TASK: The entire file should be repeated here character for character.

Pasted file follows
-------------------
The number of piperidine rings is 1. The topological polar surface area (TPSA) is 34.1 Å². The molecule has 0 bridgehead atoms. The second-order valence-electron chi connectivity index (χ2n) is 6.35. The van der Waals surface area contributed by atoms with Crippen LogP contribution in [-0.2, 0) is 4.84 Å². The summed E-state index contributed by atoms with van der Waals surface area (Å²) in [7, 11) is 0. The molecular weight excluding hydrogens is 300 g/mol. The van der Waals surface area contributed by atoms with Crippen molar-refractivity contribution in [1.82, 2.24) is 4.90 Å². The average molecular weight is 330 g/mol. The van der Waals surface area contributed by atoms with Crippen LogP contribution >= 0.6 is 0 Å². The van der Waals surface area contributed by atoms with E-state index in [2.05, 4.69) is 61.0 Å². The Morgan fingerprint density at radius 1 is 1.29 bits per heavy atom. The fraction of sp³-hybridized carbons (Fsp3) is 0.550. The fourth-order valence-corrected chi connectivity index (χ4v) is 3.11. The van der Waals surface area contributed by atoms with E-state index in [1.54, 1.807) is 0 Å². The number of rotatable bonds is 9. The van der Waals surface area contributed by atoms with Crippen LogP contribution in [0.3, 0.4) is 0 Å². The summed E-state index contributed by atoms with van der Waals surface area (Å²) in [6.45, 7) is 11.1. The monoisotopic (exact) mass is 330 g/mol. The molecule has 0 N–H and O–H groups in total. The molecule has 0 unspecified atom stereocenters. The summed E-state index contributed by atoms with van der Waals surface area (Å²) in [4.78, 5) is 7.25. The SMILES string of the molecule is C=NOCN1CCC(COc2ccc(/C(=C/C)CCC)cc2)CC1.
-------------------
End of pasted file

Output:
The number of piperidine rings is 1. The topological polar surface area (TPSA) is 34.1 Å². The molecule has 0 bridgehead atoms. The second-order valence-electron chi connectivity index (χ2n) is 6.35. The van der Waals surface area contributed by atoms with Crippen LogP contribution in [-0.2, 0) is 4.84 Å². The summed E-state index contributed by atoms with van der Waals surface area (Å²) in [7, 11) is 0. The molecular weight excluding hydrogens is 300 g/mol. The van der Waals surface area contributed by atoms with Crippen molar-refractivity contribution in [1.82, 2.24) is 4.90 Å². The average molecular weight is 330 g/mol. The van der Waals surface area contributed by atoms with Crippen LogP contribution >= 0.6 is 0 Å². The van der Waals surface area contributed by atoms with E-state index in [2.05, 4.69) is 61.0 Å². The Morgan fingerprint density at radius 1 is 1.29 bits per heavy atom. The fraction of sp³-hybridized carbons (Fsp3) is 0.550. The fourth-order valence-corrected chi connectivity index (χ4v) is 3.11. The van der Waals surface area contributed by atoms with E-state index in [1.54, 1.807) is 0 Å². The number of rotatable bonds is 9. The van der Waals surface area contributed by atoms with Crippen LogP contribution in [0.3, 0.4) is 0 Å². The summed E-state index contributed by atoms with van der Waals surface area (Å²) in [6.45, 7) is 11.1. The monoisotopic (exact) mass is 330 g/mol. The molecule has 0 N–H and O–H groups in total. The molecule has 0 unspecified atom stereocenters. The summed E-state index contributed by atoms with van der Waals surface area (Å²) in [4.78, 5) is 7.25. The SMILES string of the molecule is C=NOCN1CCC(COc2ccc(/C(=C/C)CCC)cc2)CC1.